When the Noble M600 rolled off a transporter into the Autocar studio for an exclusive photo shoot the good news is it looked like it would justify its rumoured £100,000 price tag. Then we found out the M600 will cost double that.
This is obviously a whole different ball game and in an instant changes the way you look at the car. The Noble went from undercutting a Porsche 911 Turbo to a 911 Turbo, a Cayenne, a Cayman and change for some track days.
This, however, doesn’t detract from the fact the Noble still looks absolutely fantastic in the flesh. Bespoke parts and touches like the logo picked out in the mesh of the side vents add to the sense of a quality product. The interior is fabulously well finished and a world away from Nobles of the past.
The engine is a Volvo unit, but it is developed with Yamaha, and fitted with twin turbos. The idea of using another manufacturer’s engine as a basis in a supercar is hardly cutting corners – just look at the McLaren F1.
But despite all this the Noble is undoubtedly a very expensive car. Not quite in the league of Koenigseggs but it is Murcielago money. And if you think I’m sitting on the fence here, you’re right I am.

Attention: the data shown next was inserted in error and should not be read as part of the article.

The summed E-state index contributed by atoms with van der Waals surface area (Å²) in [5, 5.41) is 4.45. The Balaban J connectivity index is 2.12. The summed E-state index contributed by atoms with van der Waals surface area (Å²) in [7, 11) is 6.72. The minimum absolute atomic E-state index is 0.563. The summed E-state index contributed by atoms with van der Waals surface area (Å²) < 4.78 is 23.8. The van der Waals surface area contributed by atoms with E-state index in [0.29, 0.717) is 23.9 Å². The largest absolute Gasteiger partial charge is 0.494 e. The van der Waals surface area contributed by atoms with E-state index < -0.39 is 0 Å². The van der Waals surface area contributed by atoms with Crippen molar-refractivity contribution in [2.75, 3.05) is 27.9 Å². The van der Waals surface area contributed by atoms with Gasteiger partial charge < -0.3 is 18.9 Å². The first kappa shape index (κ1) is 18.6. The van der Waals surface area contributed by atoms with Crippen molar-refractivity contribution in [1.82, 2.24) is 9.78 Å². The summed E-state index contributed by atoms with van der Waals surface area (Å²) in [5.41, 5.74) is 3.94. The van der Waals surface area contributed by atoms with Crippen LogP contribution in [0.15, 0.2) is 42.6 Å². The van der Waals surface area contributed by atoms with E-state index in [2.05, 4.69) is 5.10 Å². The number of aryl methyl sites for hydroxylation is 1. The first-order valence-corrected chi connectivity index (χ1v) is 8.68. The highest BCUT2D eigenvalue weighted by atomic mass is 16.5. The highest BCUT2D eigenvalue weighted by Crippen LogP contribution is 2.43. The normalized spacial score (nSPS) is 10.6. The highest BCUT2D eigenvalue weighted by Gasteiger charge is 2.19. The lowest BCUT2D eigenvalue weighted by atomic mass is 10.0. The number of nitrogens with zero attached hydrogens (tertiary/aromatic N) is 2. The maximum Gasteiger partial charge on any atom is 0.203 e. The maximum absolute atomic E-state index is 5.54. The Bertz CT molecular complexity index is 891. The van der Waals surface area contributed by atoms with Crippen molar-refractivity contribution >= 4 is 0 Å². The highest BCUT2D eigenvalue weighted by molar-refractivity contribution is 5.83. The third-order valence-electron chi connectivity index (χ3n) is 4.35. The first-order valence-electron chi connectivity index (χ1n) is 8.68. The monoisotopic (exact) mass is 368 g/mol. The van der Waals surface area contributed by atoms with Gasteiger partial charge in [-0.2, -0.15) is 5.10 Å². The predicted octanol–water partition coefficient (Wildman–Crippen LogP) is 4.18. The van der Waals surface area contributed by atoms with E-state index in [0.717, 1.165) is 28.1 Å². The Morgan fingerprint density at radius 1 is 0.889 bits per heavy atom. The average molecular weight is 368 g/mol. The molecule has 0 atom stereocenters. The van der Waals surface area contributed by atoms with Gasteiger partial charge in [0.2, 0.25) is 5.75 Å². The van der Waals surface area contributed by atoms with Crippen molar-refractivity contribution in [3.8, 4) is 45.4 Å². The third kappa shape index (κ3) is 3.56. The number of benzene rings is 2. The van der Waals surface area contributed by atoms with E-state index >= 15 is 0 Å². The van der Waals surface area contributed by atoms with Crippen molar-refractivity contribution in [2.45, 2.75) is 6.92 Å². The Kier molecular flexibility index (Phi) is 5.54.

I think that people will put worth on different aspects of the Noble in an attempt to justify the price. What I mean by this is performance-wise it is up there with the best. 225mph and 60mph in less than three seconds? That makes it one of the fastest cars on the planet and in some ways a bit of a performance bargain.
No fancy F1 tech and driver aids? Check out the spec list of a new Ferrari 458 Italia and then work out what you would spend the £50,000 change on. Then again the Noble is hand-built, rare and British, which is important to a lot of people.
The big question for me is how quick it will go around a track. If Noble has not lost its monumental ability to set up a chassis, this M600 could be one of the fastest road cars ever created. At the same time Noble needs to shed memories of the past very quickly and reinvent itself as a true supercar maker, in the way Zonda and Koenigsegg established themselves as serious players.
It won’t be easy but I wish Noble well. There’s always room for another British supercar.